When SHTF, making the wrong decision can cost more than you will ever realize, so advice on what to do and what not to do should be sought out and heeded.

You see many articles like „Ten Things to do When SHTF“ or „ 5 most likely situations…“ or similar.

The truth is that these articles, while a great way to learn something (I’ve written posts like that too) are, very often, ‘over simplying’ situations or scenarios that most likely when SHTF are going to be dynamic and probably complex…

It is essential that you are ready to adapt because there are many variables about what to do (or not to do) when SHTF. So read these ‘lists’ but be careful of how ‘attached’ you get to them.

My main point here is this: there is only one thing worse than being without a plan (for/when SHTF). And that thing is having plan and sticking to that plan so heavily that you simply end up dead (because your plan is not working for that particular SHTF situation)

So what to do (or not to do) when SHTF? Lets look at ‘two sides’ of a couple of things:

Panic

One side:

Panic is a „plan killer“. Panic is a fearsome enemy. You may have a very good plan and preparations and end up dead, simply because you failed to understand how bad panic is going to affect you.

There is research that says that 74 % of people who, in a case of disaster and being forced to quickly leave their home would forget to take a lighter and something that could boil water in (in order to disinfect it)

We could say that research is for „non –preppers“, but be aware that in the case of panic and fear (and we ar all are going to experience some level of that for sure) you are going to make mistakes. Be ready to accept, adapt and overcome this.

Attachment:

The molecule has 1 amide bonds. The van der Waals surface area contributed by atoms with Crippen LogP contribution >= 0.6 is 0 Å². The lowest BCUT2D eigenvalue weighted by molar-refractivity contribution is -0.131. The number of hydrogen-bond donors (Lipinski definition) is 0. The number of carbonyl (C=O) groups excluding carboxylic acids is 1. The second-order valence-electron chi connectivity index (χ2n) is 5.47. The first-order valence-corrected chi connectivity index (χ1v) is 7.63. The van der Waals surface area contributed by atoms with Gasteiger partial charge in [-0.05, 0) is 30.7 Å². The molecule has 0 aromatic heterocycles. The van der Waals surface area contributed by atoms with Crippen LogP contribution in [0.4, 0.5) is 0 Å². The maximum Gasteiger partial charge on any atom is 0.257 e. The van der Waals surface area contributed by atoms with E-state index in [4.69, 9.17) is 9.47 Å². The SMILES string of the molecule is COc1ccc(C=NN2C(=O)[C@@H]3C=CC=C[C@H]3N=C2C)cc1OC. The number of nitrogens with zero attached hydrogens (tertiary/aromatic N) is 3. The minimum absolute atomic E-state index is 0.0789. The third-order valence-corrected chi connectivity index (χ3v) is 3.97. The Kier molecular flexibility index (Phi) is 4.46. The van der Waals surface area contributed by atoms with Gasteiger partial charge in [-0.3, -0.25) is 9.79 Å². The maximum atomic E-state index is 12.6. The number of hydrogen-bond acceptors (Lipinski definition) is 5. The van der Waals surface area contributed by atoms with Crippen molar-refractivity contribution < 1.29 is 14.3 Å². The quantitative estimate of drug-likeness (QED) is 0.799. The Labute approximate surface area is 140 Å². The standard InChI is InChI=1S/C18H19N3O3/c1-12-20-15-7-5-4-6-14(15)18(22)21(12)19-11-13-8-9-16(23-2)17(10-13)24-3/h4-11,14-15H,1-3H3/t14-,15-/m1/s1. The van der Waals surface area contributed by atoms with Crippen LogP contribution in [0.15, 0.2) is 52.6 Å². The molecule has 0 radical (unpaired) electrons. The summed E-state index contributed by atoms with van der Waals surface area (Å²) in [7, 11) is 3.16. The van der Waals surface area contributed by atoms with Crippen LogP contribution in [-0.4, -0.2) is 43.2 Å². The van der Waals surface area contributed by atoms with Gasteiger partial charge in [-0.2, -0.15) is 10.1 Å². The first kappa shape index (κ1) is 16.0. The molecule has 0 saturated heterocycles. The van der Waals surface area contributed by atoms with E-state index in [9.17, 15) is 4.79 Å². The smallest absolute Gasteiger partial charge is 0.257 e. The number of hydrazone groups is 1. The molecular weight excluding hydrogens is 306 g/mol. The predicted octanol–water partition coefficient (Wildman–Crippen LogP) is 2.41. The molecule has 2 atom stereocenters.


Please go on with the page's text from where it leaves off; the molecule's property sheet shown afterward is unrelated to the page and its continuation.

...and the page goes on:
The ‘Other’ side:

Fear of, or when in, danger is a powerful thing and you need to not deny it, rather go into a mindset like „s..t, of course I am afraid just like everybody else, let me use that fear and do something smart“

The good thing here is that most of the people around you are going to be in some kind of ‘panic’ (fear, confusion). Let’s work on the basis that you, as a prepper, are going to be in a lesser state of panic than these other folks.

So suddenly, panic and fear can become friends in some situations, use it in your favor.

For example while everybody else is in panic still figuring out what really happened, use the moment for a last run to the grocery shop for more food, or use it to simply to get away from the danger.

This short video offers some very powerful examples of how people react during a bad event.

 

There is also one important moment here to recognize, some researchers conclude that people actually panic much less than we imagine.

So they stated that in cases of some catastrophes (disasters in sports stadiums, factory disasters and similar) first reactions of a number of people is not to panic, rather to help other (injured) people.